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A debate over technology-free zones in parks

Kaitlynne-Rae Landry | Fulcrum Contributor

Illustration by Tina Wallace 

THE SUN IS rising, slowly burning up the morning mist while you stand at the edge of a clearing. This moment makes your early morning hike worthwhile. You can see a doe at the other edge of the clearing, enjoying the dew-wet grass. All you can hear is the sound of the birds singing their—

“No, I can’t do it right now! I’m in the middle of some godforsaken forest—the kids want to see something wild.”

The deer’s head snaps up and she flees, white tail flashing briefly before she is gone. The serene morning is broken, the birds now silent. Furious, you turn to see who has the audacity to ruin such a perfect moment, and there they are: the epitome of how far humanity has strayed from nature.

A man is on his smart phone talking loudly, while looking at something else on a tablet. His kids are close behind him, one so glued to his gaming device that he plows into his father when he stops. The other listens to music loud enough to hear from 15 metres away. They’ve ventured out to the park to see nature, and sure, they’re in the thick of it, but are they really experiencing it?

We live in a world that is increasingly invaded by technology; there are few spaces left where we are free of these distractions, and we can reconnect with something more simple, pure, and natural. Yet with the increase in portable technology, even these rare spaces are threatened. In response, a movement towards the concept of unplugging has begun. Recently, some Marriott hotels in the Caribbean sought to designate some outside spaces as “braincation” zones free of technological devices and their distractions. Should this designation also be brought to our national parks?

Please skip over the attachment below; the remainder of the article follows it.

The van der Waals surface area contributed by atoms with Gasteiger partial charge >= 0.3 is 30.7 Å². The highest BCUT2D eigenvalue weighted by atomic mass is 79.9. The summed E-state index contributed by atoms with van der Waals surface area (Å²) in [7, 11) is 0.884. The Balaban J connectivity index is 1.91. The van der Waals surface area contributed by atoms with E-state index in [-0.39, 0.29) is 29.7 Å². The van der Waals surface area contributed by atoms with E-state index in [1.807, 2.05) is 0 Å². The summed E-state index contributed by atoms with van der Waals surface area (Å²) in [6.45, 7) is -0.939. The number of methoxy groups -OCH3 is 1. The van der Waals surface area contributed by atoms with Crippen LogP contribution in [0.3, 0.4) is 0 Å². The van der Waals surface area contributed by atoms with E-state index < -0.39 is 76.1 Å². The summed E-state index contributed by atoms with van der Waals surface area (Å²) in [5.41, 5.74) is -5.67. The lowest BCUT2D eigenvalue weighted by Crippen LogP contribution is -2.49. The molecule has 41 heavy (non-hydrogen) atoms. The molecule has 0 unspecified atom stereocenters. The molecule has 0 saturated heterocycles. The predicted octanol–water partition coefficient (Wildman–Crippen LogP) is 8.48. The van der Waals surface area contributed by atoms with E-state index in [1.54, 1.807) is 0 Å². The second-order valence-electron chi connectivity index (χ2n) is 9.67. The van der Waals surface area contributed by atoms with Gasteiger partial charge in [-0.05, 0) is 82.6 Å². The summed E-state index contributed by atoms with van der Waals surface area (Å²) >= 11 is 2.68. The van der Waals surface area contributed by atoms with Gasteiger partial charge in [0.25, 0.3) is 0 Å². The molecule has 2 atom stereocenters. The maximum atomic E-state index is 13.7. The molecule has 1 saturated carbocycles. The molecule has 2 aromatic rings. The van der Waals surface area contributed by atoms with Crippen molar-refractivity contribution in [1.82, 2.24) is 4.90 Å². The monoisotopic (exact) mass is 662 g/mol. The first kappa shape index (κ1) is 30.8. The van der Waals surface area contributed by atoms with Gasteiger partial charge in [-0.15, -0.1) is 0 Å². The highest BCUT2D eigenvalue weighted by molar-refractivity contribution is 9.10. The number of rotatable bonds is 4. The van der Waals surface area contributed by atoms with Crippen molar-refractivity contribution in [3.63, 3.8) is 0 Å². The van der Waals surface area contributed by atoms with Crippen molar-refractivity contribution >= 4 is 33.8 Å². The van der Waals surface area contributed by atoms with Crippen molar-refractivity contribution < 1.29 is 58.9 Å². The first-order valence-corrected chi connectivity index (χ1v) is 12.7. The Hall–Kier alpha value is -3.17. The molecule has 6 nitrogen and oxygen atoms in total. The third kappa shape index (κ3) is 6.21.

There is something truly wonderful about enjoying the rain instead of worrying about whether or not my assorted electronics will get ruined. I also feel a sense of freedom when I go exploring and see things through two original lenses—my eyes—instead of an Instagram filter.

I’m not denying the huge potential of technology to make nature more accessible. Being able to research species of flora and fauna and read about ecosystems while exploring them is a fantastic opportunity for teachers, parents, and students to expand their knowledge and appreciation of the natural world. I believe that an absolute ban on technology in national parks would be a disservice. The Marriott hotels are on to something: zones are the answer.

Technology-free zones and zones aiming to preserve the natural setting provide compromises to attract people on both sides of the debate. Utilizing technology–friendly zones would attract the plugged in crowd to use technology in a way that increases knowledge. We have the technology to share information electronically and this would expand our understanding of parks and wildlife.

In the United States, there have been discussions about adding expanded WiFi connection to their parks. Nature enthusiasts strongly opposed the idea. The park systems in both countries cannot deny the fact that technology constantly evolves and that people are becoming more attached to their technological devices. It is detrimental for the park systems if they do not adapt and embrace these changes. In order to thrive, they have to allow every person to experience and enjoy the beauty of the natural world, whether or not they rely on technology.

Studies show that the ability to disconnect and be free of these electronic tethers is important to our well-being and psyche. It is also the park systems’ responsibility to preserve areas where people can enjoy the outside world and have quiet conversations with fellow humans in real time, face to face. The balance of compromise—and the ability to preserve the rights of both the willingly plugged in and the unplugged—must be protected and maintained by the park services.